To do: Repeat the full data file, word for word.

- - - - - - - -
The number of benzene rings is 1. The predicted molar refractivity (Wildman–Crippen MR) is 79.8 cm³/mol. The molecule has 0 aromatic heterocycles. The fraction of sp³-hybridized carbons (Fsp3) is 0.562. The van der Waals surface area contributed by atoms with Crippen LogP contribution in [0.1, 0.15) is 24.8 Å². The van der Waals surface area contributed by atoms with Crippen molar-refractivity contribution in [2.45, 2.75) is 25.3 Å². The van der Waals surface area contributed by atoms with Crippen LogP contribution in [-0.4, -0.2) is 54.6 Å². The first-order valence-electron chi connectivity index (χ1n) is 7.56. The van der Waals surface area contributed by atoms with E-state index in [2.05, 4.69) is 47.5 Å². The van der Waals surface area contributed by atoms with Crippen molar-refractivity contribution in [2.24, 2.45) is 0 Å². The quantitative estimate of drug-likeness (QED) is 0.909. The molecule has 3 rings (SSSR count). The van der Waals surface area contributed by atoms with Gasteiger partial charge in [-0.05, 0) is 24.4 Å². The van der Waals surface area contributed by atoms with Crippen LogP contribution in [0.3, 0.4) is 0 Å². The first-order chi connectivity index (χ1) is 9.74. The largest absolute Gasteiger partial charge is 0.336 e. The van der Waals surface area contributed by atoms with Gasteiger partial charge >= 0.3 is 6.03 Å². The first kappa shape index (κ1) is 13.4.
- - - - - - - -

The number of benzene rings is 1. The predicted molar refractivity (Wildman–Crippen MR) is 79.8 cm³/mol. The molecule has 0 aromatic heterocycles. The fraction of sp³-hybridized carbons (Fsp3) is 0.562. The van der Waals surface area contributed by atoms with Crippen LogP contribution in [0.1, 0.15) is 24.8 Å². The van der Waals surface area contributed by atoms with Crippen molar-refractivity contribution in [2.45, 2.75) is 25.3 Å². The van der Waals surface area contributed by atoms with Crippen LogP contribution in [-0.4, -0.2) is 54.6 Å². The first-order valence-electron chi connectivity index (χ1n) is 7.56. The van der Waals surface area contributed by atoms with E-state index in [2.05, 4.69) is 47.5 Å². The van der Waals surface area contributed by atoms with Crippen molar-refractivity contribution in [2.24, 2.45) is 0 Å². The quantitative estimate of drug-likeness (QED) is 0.909. The molecule has 3 rings (SSSR count). The van der Waals surface area contributed by atoms with Gasteiger partial charge in [-0.05, 0) is 24.4 Å². The van der Waals surface area contributed by atoms with Crippen LogP contribution in [0.3, 0.4) is 0 Å². The first-order chi connectivity index (χ1) is 9.74. The largest absolute Gasteiger partial charge is 0.336 e. The van der Waals surface area contributed by atoms with Gasteiger partial charge >= 0.3 is 6.03 Å². The first kappa shape index (κ1) is 13.4.